The Future of Alphonso Davies
Davies’ rise to stardom in the 2020 season was meteoric in nature. He went seemingly overnight from being a fringe player who had tons of physical ability but lacking in specific skills to an indispensable part of the squad.
His demolition of Barcelona’s entire defense setting up Kimmich’s goal in the Quarterfinals of that year’s Champions League will always be a fixture in any highlight reel for his career.
He thrived under Hansi Flick and the tutelage of David Alaba, making massive strides in his tactical understanding, on ball skills and positioning while allowing him to use his natural speed to decimate opponents in attack. Moreover, that speed has always allowed him a little more room for error defensively where he is weaker but can catch nearly any player in the world.
However, since Flick and Alaba’s departure, his growth has slowed and his performances often fluctuate somewhere between poor and very good. While most people have seemingly put the blame for Davies’ stuttering development solely on him, which is not entirely unfair, that is only one part of the problem.
One of the biggest problems Davies has faced since Flick’s departure is how the two succeeding managers have viewed that position, the responsibilities they expect from it and the general tactical philosophy they have employed.
While you would assume that Nagelsmanns’ tactics would suit Davies, being so attacking, that was not always the case. Nagelsmann put a lot of pressure on all of his defenders in part due to the high line and the license of nearly every player to advance as necessary.
In theory that would be fine, and was, when players were moving in tandem. However, as soon as any of the other players did not adjust to cover one of the defenders getting forward, things tended to get ugly quickly when they lost the ball.
Davies, being the most attacking of the defenders, was often very high up the pitch with almost no chance of tracking back despite his speed when these situations occurred. However, even when he was in a position to track back, often he would be left with a 1v1 defensive duty which is not the strongest part of his game.
Worse still, with no striker last season and a lot of uncertainty in the attack, Davies struggled to find a way to contribute consistently to the offense with no central figure for his crosses and inconsistent spacing and movements from the wingers.
But perhaps the most detrimental tactical switch was moving away from the hyper counterpressing that Flick employed. While Nagelsmann’s system put pressure on the ball, it did not employ the same degree of intensity and focus that Flick did which resulted in far fewer situations and chances for Davies to showcase his best abilities.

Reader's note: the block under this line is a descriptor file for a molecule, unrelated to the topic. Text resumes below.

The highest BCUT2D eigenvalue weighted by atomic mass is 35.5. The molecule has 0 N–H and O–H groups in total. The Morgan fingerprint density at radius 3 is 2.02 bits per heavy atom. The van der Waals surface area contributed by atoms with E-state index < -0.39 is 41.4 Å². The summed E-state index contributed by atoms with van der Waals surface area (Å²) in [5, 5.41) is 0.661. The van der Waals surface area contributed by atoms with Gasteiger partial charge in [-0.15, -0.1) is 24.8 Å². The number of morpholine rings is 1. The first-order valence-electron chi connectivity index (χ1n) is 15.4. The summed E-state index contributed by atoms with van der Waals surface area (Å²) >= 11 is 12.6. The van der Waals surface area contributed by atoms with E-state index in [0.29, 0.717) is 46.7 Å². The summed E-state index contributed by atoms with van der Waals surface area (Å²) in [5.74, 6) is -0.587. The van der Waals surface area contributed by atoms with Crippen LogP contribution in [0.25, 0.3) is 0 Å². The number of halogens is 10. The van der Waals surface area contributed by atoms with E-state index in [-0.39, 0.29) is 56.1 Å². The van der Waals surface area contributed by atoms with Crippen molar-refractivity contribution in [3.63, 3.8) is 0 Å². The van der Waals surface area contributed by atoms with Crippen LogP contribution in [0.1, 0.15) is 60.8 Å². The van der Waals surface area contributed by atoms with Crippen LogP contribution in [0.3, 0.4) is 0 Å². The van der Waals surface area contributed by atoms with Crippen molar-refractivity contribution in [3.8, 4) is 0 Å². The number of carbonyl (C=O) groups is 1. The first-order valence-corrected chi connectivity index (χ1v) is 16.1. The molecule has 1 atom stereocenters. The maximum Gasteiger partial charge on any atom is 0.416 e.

Since Tuchel’s arrival, things have only gotten worse. Tuchel counterpresses far less often than Nagelsmann even did and his slower, more methodical approach to the game really does not suit Davies’ abilities.
Davies is at his best when he has room to run, quickly counter or space to drive down the pitch. He needs a winger who he can overlap and play 1-2’s around the box with, and a central figure whom he can provide service to.
Tuchel’s system is much more about stability and deliberate play than high pressure and lightning quick (counter)attacks. It tends to see the defenders sit deeper and the build up play develop slower, relying on his attacking players to create chances far more often than the defenders.
To that end, Tuchel seems to prefer a more traditional defensive player in that position rather than the hybrid offensively inclined defender that Davies is.
So despite Bayern having acquired that central attacking figure this season, Davies has still found it difficult to play at his best given that Tuchel’s tactics do not often provide the space or opportunity for the fullbacks to run at defenses the way he would like.
So what does all of this mean going forward? That’s a tough question to answer. On paper it is clearly difficult to commit the type of money that Davies is supposedly after to extend his contract, assuming he is even willing to, given his inconsistent play over recent seasons.
More importantly, Bayern need to have a clear idea of whom they realistically expect to be managing this team over the coming years. If that person is Tuchel in their minds, then selling Davies probably makes the most sense while they can still get a high price for him.
If that person is not Tuchel, then they need to examine whether they believe that Davies style of play and strengths would actually fit under their preferred coaching options.
Davies, for all of his shortcomings, is still the type of player that can change a game instantly. His speed and ability on the ball is unique. He is also a seemingly popular figure in the dressing room.
Those types of players are hard to come by and I think we only need to look at the other fullback position to realize just how hard it can be to find the quality of player and talent that is expected at Bayern in these positions.
So while his consistency and play has often frustrated fans over recent seasons, Bayern still need to be sure of their path before they move on from Davies. There is no heir apparent at Bayern currently and finding a comparable replacement will almost certainly be a more difficult task than many people may think.